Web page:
Carl Spence, the artistic director of SIFF, says that the festival has been listening to audience complaints about the poor quality of the filmgoing experience in the renovated Neptune space and they've been working to fix them. (I wrote about my Neptune SIFF experience here.)

The first thing SIFF did was address the complaints about the sound system. "We did a full acoustic analysis," Spence says, and they determined that the new space "wasn’t producing an ideal filmgoing experience." When the Neptune was a movie theater, there was a sound wall behind the screen to improve the acoustics. As Seattle Theater Group prepared to transform the building into a live music venue, the wall came down, leaving a "cavernous" space that diffused the sound. A sound wall has been reinstalled, along with other nerdy A/V tweaks—apparently, the white noise levels have been checked and re-checked on every speaker—to tune the system up to Dolby specifications.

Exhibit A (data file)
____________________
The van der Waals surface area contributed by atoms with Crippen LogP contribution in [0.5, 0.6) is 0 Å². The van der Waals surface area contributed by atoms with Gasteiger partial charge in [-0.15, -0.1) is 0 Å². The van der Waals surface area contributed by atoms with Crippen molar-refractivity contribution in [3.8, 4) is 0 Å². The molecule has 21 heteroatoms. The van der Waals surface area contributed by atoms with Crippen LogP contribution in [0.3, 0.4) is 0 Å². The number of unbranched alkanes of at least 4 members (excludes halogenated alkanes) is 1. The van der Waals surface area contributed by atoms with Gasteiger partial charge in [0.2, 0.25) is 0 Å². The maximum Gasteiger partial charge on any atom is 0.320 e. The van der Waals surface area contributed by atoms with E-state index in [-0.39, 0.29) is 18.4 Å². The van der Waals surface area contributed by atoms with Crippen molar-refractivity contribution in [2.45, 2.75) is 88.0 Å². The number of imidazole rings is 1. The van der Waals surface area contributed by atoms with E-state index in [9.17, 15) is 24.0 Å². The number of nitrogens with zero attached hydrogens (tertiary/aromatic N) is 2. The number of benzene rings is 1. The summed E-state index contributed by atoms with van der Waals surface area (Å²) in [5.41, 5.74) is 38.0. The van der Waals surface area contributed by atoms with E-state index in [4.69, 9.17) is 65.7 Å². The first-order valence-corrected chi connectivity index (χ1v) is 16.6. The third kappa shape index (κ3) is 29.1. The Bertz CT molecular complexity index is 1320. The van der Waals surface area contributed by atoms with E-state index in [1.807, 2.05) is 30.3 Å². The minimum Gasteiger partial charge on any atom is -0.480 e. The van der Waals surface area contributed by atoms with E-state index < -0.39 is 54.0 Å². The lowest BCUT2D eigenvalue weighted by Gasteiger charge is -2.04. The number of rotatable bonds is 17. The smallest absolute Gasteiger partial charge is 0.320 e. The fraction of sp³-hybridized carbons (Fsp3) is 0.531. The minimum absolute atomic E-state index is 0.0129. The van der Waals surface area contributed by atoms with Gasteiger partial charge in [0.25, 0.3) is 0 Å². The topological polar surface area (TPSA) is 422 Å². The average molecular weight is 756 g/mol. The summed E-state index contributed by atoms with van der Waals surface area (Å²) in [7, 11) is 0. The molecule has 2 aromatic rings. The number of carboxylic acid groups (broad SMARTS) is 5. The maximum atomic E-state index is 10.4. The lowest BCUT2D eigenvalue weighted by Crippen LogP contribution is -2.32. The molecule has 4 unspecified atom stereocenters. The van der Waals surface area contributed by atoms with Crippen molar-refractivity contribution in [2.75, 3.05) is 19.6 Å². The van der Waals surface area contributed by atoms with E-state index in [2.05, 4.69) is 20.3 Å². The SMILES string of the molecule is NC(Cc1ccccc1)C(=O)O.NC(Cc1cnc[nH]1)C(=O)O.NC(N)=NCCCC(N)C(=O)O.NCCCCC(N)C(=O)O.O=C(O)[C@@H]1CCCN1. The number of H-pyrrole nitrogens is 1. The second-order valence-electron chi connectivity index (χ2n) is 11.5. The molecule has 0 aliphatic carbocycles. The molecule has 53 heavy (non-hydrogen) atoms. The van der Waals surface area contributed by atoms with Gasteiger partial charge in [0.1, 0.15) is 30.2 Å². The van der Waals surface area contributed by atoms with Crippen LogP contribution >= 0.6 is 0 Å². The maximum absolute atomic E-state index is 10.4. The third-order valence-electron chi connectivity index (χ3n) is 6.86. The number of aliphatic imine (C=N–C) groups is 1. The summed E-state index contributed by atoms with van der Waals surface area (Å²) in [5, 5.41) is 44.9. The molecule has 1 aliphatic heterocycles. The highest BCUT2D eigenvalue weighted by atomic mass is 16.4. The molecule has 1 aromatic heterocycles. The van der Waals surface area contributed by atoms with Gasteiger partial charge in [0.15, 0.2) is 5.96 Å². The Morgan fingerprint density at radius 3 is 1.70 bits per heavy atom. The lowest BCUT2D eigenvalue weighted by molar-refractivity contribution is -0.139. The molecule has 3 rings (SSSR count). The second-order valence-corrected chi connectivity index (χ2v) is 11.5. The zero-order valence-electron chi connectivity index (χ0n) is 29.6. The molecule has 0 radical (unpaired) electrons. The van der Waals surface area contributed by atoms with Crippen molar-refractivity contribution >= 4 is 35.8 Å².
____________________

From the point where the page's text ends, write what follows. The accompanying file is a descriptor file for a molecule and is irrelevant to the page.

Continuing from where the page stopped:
And as of tomorrow morning, the folding chairs will be no more: SIFF sent a driver to Park City, Utah to pick up temporary theater seats on loan from the Sundance Film Festival. Spence calls this "a really good solution." The seats are used at film festivals like Sundance and Telluride to modify a non-traditional venue "into a bona fide movie theater." Though the seats will be flat on the ground, Spence says "the [seats] in the front row are angled more and as you get further back, they’re angled less," providing improved sight lines. They'll also help with sound absorption as well. "By Friday showtimes, everything is going to be exactly the way we want it to be," Spence says